Water Supply and Fire Attack Considerations
The next thing that the engine officer and all firefighters who are getting ready to make fire attack should consider is the water supply. Do we have a positive water supply? If we do not have a positive water source, then how much did we bring with us? Do we have enough to mount a serious fire attack? If not then we are going into the defensive mode until we have enough water? If we need a rural water shuttle and dump tanks then that information should be communicate to the dispatch and more resources call as necessary.

The next factor for the engine to consider is the type of building and how it was constructed. A new lightweight constructed building that has been burning for a long time might not allow for an aggressive interior fire attack. Is the building in the decay stages? Are we entering a building with a contents fire or are structural member involved? If the building is at risk then so are you and your crew.

The back-up hoseline is the next consideration. Is it on scene and in place? Is it still responding and you are alone for a while? These factors should influence how aggressive you are going to be with your crew. If there is no help then there is more risk. A good engine boss thinks about his firefighters as they make their decisions.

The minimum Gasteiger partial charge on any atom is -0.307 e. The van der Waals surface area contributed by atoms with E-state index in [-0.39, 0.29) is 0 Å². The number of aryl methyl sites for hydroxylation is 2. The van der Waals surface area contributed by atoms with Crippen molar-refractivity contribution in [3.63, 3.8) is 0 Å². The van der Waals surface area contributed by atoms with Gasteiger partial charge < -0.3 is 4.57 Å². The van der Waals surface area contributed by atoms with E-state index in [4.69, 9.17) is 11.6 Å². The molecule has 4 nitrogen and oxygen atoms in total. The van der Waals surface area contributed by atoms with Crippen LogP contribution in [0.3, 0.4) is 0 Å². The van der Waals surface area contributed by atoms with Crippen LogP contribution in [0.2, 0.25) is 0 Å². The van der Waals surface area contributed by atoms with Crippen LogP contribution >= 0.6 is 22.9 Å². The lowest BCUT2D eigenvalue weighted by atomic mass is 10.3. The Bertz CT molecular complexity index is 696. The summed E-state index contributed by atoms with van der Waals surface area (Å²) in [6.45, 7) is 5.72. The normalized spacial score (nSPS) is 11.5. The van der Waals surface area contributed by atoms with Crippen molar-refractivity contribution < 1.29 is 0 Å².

You should also consider the location of a truck company or suppression support firefighters. As you make a fire attack you want someone opposite the hoseline to ventilate. They will give you a place to channel the products of combustion and allow them to escape the fire building. If they do not escape the products of combustion and the steam they create when mixed with water, it will come right back to you and your crew. The crew will not be happy if the officer burns them.

After taking these critical steps we are now we are ready to begin fire suppression. Even though we have begun fire suppression we still must keep observing what is going on around us. We should never let your guard down until we have returned to the firehouse. Things can change and do at a fire and it only takes a minute. Always maintain your situational or team awareness and keep yourself and your team safe.

Learn from Captain Dugan Live: Captain Dugan will be teaching "Engine & Truck Company Operations: Overcoming Problems on the Fireground", a hands-on training session at Firehouse Expo in Baltimore in July 2008. Michael will also be teaching "Roof Operations in the Fire Service" and "Truck Company Operation: A 'Back to Basics' Review"

MICHAEL M. DUGAN, a Contributing Editor, is the Captain of Ladder Company 123, Brooklyn, NY and has over 30 years in the fire service. He is the lead instructor for "Engine and Truck Company Hands-on Training programs at Firehouse Expo and Firehouse World and serves as an instructor at the FDNY's Annual Education Day, where he developed some of their programs. You can reach Michael by e-mail at [email protected] or his website: